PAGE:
- Internet businesses that do not comply could be barred from doing business in that country or fined millions of dollars.
- However, opponents claim it destroys the flexibility of the Internet, where data can be duplicated around the world for backup and efficient access.
- Google and many other Internet businesses have expressed concern that data localization may change the Internet as we know it.
- Clearly, ISPs and cloud providers have a vested interest in a less-restrictive Internet without data localization, so that they might manage expenses — and therefore profits. This interest needs to be balanced with the need for government access of Internet data to protect citizens from terrorists.
- Virtual Private Network (VPN)
- It extends a private network across a public network, and enables users to send and receive data across shared or public networks as if their computing devices were directly connected to the private network.
- In the simplest terms, it creates a secure, encrypted connection, which can be thought of as a tunnel, between your computer and a server operated by the VPN service.
- Applications running across the VPN may therefore benefit from the functionality, security, and management of the private network.
- VPNs may allow employees to securely access a corporate intranet while located outside the office.
- A VPN is typically a paid service that keeps your web browsing secure and private over public Wi-Fi hotspots.
- World’s northernmost coral reef in Japan
- Bleaching has damaged the world’s northernmost coral reef in Japan, the latest example of a global phenomenon scientists have attributed to high ocean temperatures.
- About 30% of the coral reef off the coast of Tsushima island in Japan, which lies in the temperate zone some 1,000 kilometres southwest of Tokyo, suffered bleaching.
- There was large-scale coral bleaching in Japan’s subtropical Okinawan chain of islands in 2016.
- Corals are marine invertebrates in the class Anthozoa of phylum Cnidaria.
- They typically live in compact colonies of many identical individual polyps.
- The group includes the important reef builders that inhabit tropical oceans and secrete calcium carbonate to form a hard skeleton.
- Each polyp is a sac-like animal typically only a few millimeters in diameter and a few centimeters in length.
- A set of tentacles surround a central mouth opening.
- An exoskeleton is excreted near the base. Over many generations, the colony thus creates a large skeleton that is characteristic of the species.
- Individual heads grow by asexual reproduction of polyps. Corals also breed sexually by spawning.
- Although some corals can catch small fish and plankton using stinging cells on their tentacles, most corals obtain the majority of their energy and nutrients from photosynthetic unicellular dinoflagellates in the genus Symbiodinium that live within their tissues. These are commonly known as zooxanthellae and the corals that contain them are zooxanthellate corals.
- Such corals require sunlight and grow in clear, shallow water, typically at depths shallower than 60 metres (200 ft).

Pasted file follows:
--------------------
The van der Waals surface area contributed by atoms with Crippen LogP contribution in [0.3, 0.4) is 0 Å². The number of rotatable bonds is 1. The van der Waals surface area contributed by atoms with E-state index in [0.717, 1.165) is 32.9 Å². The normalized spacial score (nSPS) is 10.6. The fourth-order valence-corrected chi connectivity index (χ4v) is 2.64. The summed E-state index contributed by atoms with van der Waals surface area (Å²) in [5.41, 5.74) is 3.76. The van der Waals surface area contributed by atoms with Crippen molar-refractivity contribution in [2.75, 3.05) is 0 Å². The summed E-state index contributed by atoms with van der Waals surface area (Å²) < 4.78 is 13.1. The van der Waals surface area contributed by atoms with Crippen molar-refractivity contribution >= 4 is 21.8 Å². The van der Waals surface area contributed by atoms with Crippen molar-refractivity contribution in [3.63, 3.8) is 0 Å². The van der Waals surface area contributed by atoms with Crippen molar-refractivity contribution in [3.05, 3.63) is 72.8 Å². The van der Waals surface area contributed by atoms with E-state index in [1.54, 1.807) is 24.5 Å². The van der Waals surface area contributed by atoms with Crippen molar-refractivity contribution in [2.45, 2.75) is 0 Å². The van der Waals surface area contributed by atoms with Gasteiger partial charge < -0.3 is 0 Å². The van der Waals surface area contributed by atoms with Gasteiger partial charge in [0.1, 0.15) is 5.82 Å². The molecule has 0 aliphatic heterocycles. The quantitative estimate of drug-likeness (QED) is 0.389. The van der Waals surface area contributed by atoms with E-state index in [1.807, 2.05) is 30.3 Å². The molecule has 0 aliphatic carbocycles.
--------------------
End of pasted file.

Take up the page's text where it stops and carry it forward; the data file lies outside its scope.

- Corals are major contributors to the physical structure of the coral reefs that develop in tropical and subtropical waters, such as the enormous Great Barrier Reef off the coast of Queensland, Australia.
- Coral Bleaching
- Coral bleaching occurs when coral polyps expel algae that lives inside their tissues.
- Normally, coral polyps live in an endosymbiotic relationship with the algae and that relationship is crucial for the coral and hence for the health of the whole reef.
- Bleached corals continue to live. But as the algae provide the coral with 90% of its energy, after expelling the algae the coral begins to starve.
- Above-average sea water temperatures caused by global warming have been identified as a leading cause for coral bleaching worldwide.
- List of triggers:
1) increased water temperature (most commonly due to global warming), or reduced water temperatures
2) oxygen starvation caused by an increase in zooplankton levels as a result of overfishing
3) increased solar irradiance (photosynthetically active radiation and ultraviolet light)
4) increased sedimentation (due to silt runoff)
5) bacterial infections
6) changes in salinity
8) low tide and exposure
9) cyanide fishing
10) elevated sea levels due to global warming
11) mineral dust from African dust storms caused by drought
12) oxybenzone, butylparaben, octyl methoxycinnamate, or enzacamene: four common sunscreen ingredients that are nonbiodegradable and can wash off of skin
- Between 2014 and 2016, the longest global bleaching events ever were recorded.
- Since 2015, all tropical coral reefs have seen above-normal temperatures, and more than 70 percent experienced prolonged high temperatures that can cause bleaching.
- In 2016, bleaching hit 90 percent of coral on the Great Barrier Reef and killed between 29 and 50 percent of the reef’s coral.
- In 2017, the bleaching further expanded to areas of the park that were previously spared, such as the central one.
- Healthy coral reefs protect shores from storms and offer habitats for fish and other marine life, including ecologically and economically important species.
- After coral dies, reefs quickly degrade and the structures that coral build erode